A union representing pilots at Lufthansa on Tuesday called off a planned two-day strike after a last-minute agreement with Germany’s biggest airline in a pay dispute.
The Vereinigung Cockpit union had announced plans for a walkout on Wednesday and Thursday, calling on the company to make a “serious” offer in talks over pay increases.
It would have been the second strike in a week after pilots staged a walkout on Friday that led to hundreds of flights being cancelled.
In hastily convened talks on Tuesday, the union said that the two sides agreed in principle on “an extensive package of monetary and structural issues”, whose details would be thrashed out in the coming days.
The union then called off the strike.
Before the talks, Lufthansa had said that it would have to decide by noon which flights to cancel in the coming days and a strike would have “massive consequences” for its flight plan.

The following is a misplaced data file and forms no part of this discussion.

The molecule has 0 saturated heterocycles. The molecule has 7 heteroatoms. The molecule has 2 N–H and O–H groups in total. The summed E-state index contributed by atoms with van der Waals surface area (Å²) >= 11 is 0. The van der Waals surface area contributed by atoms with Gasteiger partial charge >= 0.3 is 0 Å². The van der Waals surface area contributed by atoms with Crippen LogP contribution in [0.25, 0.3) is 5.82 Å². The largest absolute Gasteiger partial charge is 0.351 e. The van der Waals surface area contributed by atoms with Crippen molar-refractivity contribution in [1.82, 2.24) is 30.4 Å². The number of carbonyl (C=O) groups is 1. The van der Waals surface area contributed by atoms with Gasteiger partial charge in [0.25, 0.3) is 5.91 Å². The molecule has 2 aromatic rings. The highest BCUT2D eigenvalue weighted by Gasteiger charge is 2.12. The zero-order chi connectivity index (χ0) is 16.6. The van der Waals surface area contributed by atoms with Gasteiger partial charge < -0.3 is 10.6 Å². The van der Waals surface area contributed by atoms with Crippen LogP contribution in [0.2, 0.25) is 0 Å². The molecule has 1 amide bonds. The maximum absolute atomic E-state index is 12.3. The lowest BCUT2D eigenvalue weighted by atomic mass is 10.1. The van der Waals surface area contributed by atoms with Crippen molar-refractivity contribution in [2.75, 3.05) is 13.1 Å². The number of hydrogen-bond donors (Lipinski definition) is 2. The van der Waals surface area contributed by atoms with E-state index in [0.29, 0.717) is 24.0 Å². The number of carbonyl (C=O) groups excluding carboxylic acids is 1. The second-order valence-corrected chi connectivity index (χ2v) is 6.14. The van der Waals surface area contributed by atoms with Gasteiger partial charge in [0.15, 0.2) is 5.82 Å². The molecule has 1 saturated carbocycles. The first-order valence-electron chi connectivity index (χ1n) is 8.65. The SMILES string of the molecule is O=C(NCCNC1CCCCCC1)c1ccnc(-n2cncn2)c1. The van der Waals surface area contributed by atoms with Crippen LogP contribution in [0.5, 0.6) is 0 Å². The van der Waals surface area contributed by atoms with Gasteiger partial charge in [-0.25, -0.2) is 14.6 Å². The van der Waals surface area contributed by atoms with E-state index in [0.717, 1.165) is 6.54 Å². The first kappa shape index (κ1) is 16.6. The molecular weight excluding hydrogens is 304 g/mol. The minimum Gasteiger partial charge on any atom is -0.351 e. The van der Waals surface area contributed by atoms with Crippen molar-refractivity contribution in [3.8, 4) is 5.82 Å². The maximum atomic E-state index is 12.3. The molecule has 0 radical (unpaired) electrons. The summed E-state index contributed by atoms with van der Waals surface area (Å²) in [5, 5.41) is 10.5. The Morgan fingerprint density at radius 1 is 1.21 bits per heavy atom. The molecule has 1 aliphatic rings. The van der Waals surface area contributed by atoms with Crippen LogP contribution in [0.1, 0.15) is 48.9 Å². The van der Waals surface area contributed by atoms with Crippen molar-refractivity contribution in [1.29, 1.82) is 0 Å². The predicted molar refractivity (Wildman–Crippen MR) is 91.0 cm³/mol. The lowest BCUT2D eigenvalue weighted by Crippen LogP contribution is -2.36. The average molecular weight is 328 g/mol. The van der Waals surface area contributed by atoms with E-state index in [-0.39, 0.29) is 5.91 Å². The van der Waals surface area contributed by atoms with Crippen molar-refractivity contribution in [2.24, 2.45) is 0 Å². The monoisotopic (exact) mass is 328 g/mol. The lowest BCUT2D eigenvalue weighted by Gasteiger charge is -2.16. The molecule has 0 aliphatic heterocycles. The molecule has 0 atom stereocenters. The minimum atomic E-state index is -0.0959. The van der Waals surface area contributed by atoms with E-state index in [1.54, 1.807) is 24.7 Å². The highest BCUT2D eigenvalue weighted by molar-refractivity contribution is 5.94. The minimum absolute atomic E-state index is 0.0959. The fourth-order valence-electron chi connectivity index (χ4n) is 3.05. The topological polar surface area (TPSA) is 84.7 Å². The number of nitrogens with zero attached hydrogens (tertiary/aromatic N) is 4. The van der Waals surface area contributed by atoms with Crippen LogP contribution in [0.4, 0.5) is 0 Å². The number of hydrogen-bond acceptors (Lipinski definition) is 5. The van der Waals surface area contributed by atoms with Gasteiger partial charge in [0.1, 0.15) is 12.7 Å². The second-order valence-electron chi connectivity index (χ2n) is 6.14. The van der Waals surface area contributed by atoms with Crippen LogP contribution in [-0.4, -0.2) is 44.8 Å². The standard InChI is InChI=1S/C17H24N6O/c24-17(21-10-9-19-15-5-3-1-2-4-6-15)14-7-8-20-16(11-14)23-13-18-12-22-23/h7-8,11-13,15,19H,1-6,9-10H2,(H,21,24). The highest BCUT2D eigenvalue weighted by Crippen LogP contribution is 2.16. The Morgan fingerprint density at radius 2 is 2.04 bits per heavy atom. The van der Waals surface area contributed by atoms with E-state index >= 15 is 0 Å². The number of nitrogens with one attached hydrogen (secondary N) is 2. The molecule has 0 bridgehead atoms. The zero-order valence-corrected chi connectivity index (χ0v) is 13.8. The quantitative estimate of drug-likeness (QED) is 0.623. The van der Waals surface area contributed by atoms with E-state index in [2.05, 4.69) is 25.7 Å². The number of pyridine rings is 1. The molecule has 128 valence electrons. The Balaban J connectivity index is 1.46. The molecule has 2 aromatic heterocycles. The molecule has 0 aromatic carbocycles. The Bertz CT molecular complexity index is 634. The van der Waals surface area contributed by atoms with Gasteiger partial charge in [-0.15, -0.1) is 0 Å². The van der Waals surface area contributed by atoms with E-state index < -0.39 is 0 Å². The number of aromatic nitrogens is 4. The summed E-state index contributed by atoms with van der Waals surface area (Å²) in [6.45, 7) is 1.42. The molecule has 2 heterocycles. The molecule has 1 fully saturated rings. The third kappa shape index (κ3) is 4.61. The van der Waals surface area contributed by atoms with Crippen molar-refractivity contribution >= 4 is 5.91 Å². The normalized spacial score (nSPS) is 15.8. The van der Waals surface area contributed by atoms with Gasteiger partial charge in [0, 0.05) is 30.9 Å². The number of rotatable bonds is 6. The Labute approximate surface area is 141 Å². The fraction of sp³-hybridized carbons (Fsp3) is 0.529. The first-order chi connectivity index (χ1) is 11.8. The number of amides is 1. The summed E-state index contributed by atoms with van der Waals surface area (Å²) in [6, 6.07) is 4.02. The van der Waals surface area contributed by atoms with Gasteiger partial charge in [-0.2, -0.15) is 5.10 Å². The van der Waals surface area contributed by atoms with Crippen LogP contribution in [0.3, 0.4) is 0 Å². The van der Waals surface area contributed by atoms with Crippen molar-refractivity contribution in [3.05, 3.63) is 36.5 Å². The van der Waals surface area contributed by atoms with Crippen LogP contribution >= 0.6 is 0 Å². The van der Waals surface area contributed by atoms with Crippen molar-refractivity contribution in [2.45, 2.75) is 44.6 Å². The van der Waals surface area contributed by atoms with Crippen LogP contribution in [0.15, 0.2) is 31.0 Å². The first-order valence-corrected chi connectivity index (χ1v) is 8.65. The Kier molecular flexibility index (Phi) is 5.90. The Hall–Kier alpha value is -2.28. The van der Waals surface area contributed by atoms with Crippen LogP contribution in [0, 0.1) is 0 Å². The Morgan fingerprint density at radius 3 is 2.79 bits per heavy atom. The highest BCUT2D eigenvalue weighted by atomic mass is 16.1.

It was not immediately clear what the agreement entails.
Vereinigung Cockpit has called for a 5.5 per cent raise for its members this year and an 8.2 per cent increase in 2023. Pilots also have sought a new pay and holiday structure.
The airline has said those measures would increase its staffing costs by about 40 per cent, or about €900 million over two years.
Instead, it was offering a one-off increase of €900, amounting to a 5 per cent increase for senior pilots and an 18% increase for those starting the profession.
Strong unions have traditionally ensured good conditions for workers in Germany, using strikes to press their demands in labour disputes.